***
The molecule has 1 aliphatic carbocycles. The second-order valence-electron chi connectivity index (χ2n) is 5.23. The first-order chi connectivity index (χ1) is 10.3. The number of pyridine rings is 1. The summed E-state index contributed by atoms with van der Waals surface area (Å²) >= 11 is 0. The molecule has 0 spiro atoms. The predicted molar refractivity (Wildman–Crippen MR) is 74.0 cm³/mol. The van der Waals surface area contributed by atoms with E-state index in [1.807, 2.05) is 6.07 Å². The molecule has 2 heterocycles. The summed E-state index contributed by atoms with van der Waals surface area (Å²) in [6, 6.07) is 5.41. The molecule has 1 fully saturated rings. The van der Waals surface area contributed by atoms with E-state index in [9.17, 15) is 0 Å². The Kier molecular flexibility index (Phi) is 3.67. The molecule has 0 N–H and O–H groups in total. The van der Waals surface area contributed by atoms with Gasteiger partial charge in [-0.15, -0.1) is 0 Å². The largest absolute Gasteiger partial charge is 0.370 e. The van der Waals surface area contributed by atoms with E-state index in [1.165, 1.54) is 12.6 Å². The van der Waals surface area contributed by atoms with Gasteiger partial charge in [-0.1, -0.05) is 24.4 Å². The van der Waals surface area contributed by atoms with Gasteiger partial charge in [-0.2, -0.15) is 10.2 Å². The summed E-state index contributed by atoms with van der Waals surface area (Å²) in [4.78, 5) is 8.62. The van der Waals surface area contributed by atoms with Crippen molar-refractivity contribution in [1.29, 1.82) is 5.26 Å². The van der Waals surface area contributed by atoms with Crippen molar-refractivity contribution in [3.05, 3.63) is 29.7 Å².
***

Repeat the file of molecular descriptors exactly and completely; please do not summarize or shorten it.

The molecule has 1 aliphatic carbocycles. The second-order valence-electron chi connectivity index (χ2n) is 5.23. The first-order chi connectivity index (χ1) is 10.3. The number of pyridine rings is 1. The summed E-state index contributed by atoms with van der Waals surface area (Å²) >= 11 is 0. The molecule has 0 spiro atoms. The predicted molar refractivity (Wildman–Crippen MR) is 74.0 cm³/mol. The van der Waals surface area contributed by atoms with E-state index in [1.807, 2.05) is 6.07 Å². The molecule has 2 heterocycles. The summed E-state index contributed by atoms with van der Waals surface area (Å²) in [6, 6.07) is 5.41. The molecule has 1 fully saturated rings. The van der Waals surface area contributed by atoms with E-state index in [9.17, 15) is 0 Å². The Kier molecular flexibility index (Phi) is 3.67. The molecule has 0 N–H and O–H groups in total. The van der Waals surface area contributed by atoms with Gasteiger partial charge in [-0.15, -0.1) is 0 Å². The largest absolute Gasteiger partial charge is 0.370 e. The van der Waals surface area contributed by atoms with E-state index in [1.165, 1.54) is 12.6 Å². The van der Waals surface area contributed by atoms with Gasteiger partial charge in [-0.1, -0.05) is 24.4 Å². The van der Waals surface area contributed by atoms with Gasteiger partial charge in [-0.2, -0.15) is 10.2 Å². The summed E-state index contributed by atoms with van der Waals surface area (Å²) in [4.78, 5) is 8.62. The van der Waals surface area contributed by atoms with Crippen molar-refractivity contribution in [1.29, 1.82) is 5.26 Å². The van der Waals surface area contributed by atoms with Crippen molar-refractivity contribution in [3.05, 3.63) is 29.7 Å².